Three plants that can take the heat without a lot of water
Sedum, a fleshy-leafed plant, can be a hardy ground cover or an ornamental perennial for the garden. Some sedums are evergreen. Others lose their foliage in winter, but their large, attractive seed heads dry on the plant, giving it winter interest in the landscape. Cut these off in spring when new growth starts at the base of the plant. Sedums attract beneficial, pollinating insects. Sedum prefers full sun and mostly dry soil with good drainage.
Cheddar pinks (Dianthus gratianopolitanus) are a very tough perennial that can practically grow on concrete. Named after the region in England where these plants were discovered, most Cheddar pinks have very fragrant flowers in spring and early summer and evergreen foliage. The name describes the flowers, which look as if they’ve been trimmed with pinking shears. After the first flush of flowers, snip them off. This low-growing plant may bloom periodically throughout summer and into fall. The plant can be used in the front of a flower bed, rock garden or as a ground cover. Cheddar pinks prefer full sun and mostly dry soil with good drainage.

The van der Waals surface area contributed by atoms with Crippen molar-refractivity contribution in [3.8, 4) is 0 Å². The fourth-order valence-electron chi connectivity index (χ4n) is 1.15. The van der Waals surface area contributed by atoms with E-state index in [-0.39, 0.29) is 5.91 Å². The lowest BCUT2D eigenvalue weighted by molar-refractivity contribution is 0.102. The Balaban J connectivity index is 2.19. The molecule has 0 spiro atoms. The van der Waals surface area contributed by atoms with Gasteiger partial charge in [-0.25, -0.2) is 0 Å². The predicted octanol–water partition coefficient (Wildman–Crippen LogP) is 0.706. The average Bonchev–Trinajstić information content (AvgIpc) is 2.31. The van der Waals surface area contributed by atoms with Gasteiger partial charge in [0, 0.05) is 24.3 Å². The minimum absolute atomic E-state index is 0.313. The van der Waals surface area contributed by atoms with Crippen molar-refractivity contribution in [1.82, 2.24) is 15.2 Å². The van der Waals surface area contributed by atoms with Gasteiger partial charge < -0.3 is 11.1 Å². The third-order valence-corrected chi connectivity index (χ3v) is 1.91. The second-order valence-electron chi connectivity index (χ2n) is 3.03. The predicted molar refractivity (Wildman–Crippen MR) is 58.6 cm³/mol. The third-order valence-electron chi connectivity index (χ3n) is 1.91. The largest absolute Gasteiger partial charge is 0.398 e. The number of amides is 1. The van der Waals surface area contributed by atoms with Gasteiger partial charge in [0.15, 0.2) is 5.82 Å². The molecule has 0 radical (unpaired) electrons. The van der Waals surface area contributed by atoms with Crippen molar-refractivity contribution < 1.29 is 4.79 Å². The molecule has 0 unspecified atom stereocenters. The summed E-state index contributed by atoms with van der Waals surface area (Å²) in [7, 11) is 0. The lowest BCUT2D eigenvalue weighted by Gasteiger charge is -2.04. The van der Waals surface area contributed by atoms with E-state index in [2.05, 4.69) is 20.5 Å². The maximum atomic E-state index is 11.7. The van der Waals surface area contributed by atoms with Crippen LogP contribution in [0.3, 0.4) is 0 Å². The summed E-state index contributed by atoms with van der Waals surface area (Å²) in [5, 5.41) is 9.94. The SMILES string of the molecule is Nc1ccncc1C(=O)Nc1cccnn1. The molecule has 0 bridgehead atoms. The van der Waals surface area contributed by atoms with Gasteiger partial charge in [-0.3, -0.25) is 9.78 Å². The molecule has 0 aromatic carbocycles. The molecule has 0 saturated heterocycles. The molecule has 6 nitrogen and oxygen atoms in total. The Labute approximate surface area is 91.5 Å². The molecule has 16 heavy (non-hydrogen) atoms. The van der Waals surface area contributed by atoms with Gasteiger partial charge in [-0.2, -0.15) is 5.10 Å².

Lantana is a woody perennial that is used as an annual in most parts of the country because it is frost tender. Lantana plants can be upright or trailing, depending on the cultivar. They bloom all summer and attract butterflies and the occasional hummingbird. Lantanas are excellent for window boxes, pots and hanging baskets. When the flowers fade, black seeds form. These seeds are poisonous to humans, pets and livestock. Lantana prefers full sun and mostly dry, average soil.